Happy Autumn Equinox!! It is the moment when the plane of the Earth’s equator passes through the center of the sun’s disk. It is one of two annual days, where the amount of daytime & nighttime aren approximately equal. Summer is officially over, and sun will be soon retiring for winter. With summer ending, and fall starting, now is a great time to check your vitamin D stores to make sure you are prepared for winter.
Vitamin D is a fat-soluble vitamin, which is responsible in many different bodily processes. It is most well known for its role working with calcium to help build and maintain strong bones. Vitamin D is also involved in regulating the immune system and cells, where it can help prevent cancer.
The body stores vitamin D and can also make it when the skin is exposed to sunlight. There are also dietary sources of vitamin D, like milk, which is fortified along with cereals, as well as fatty fish like salmon & tuna and mushrooms. There are two forms of vitamin D ergocalciferol (vitamin D2) and cholecalciferol (vitamin D3). Research suggests that cholecalciferol, D3, is better at raising blood levels of vitamin D.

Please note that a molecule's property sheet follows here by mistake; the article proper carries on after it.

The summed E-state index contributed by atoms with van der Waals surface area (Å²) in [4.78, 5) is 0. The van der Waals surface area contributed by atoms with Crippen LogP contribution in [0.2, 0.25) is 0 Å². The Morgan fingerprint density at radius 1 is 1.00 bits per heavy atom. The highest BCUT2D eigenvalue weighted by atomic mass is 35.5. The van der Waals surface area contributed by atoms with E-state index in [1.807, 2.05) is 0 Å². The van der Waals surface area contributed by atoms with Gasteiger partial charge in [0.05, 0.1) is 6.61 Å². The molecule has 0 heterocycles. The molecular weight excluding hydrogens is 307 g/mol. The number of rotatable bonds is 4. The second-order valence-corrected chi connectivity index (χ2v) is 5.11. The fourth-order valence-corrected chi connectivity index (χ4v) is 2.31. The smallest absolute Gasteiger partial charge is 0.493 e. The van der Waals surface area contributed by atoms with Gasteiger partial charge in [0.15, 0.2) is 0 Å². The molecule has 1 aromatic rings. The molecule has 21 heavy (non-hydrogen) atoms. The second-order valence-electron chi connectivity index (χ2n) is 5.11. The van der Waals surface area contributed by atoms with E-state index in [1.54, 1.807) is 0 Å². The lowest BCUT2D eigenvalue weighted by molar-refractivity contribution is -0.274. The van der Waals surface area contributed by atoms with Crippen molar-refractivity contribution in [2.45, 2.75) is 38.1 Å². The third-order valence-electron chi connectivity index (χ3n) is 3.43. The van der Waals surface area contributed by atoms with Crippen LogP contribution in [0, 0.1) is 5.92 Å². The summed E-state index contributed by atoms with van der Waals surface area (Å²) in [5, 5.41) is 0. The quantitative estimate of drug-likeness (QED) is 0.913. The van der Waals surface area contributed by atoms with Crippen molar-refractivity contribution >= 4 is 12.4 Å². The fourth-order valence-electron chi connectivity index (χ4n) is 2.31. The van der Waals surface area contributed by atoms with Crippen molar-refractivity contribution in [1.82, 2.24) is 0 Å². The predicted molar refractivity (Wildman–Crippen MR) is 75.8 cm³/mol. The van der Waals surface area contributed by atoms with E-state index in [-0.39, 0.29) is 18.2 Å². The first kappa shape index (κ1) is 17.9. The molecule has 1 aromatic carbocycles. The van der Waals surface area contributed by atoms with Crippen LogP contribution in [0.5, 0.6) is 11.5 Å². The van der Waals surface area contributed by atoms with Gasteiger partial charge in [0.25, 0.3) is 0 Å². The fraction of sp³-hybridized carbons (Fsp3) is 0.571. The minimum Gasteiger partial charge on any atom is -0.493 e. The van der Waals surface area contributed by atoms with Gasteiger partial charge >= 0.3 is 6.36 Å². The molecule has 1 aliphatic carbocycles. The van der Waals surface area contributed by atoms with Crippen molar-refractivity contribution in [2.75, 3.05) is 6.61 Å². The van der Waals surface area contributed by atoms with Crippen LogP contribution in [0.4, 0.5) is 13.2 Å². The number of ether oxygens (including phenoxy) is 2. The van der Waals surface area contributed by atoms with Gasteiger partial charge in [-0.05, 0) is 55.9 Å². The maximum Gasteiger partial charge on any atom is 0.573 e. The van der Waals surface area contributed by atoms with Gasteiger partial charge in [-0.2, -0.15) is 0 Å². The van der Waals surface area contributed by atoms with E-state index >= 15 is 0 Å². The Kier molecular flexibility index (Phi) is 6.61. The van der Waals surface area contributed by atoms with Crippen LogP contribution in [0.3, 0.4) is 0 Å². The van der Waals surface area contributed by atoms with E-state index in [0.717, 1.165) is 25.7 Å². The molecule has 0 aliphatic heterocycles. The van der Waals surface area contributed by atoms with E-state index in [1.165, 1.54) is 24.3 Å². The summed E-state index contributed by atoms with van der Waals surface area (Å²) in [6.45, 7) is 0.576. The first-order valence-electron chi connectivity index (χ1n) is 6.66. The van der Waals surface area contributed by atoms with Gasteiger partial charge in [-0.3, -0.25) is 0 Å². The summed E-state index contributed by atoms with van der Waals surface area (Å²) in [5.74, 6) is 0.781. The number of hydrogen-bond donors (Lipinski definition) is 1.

In adults, many people may not be getting enough vitamin D, especially those who live in northern areas and the elderly. In Oregon & Washington, this is true. People with dark skin do not absorb sunlight as easily as those with light skin, so their risk of low vitamin D is even higher.
A fair-skinned individual may only need 45 minutes of sunlight a week to meet their vitamin D needs, whereas a dark-skinned individual may need up to 3 hours to get the same benefit. Clouds, smog, clothing, sunscreen & window glass all reduce the amount of sunlight that penetrates the skin.
Research has shown that low levels of vitamin D may be linked to other disorders including breast and colon cancer, prostate cancer, high blood pressure, depression, and obesity. It is observed that people with higher levels of vitamin D are less likely to get these diseases.
It is recommended that vitamin D be tested twice yearly, once before spring begins and at the end of summer. Deficiency to vitamin D are levels less than 30 ng/mL; however optimal levels are 50-80 ng/mL.Read More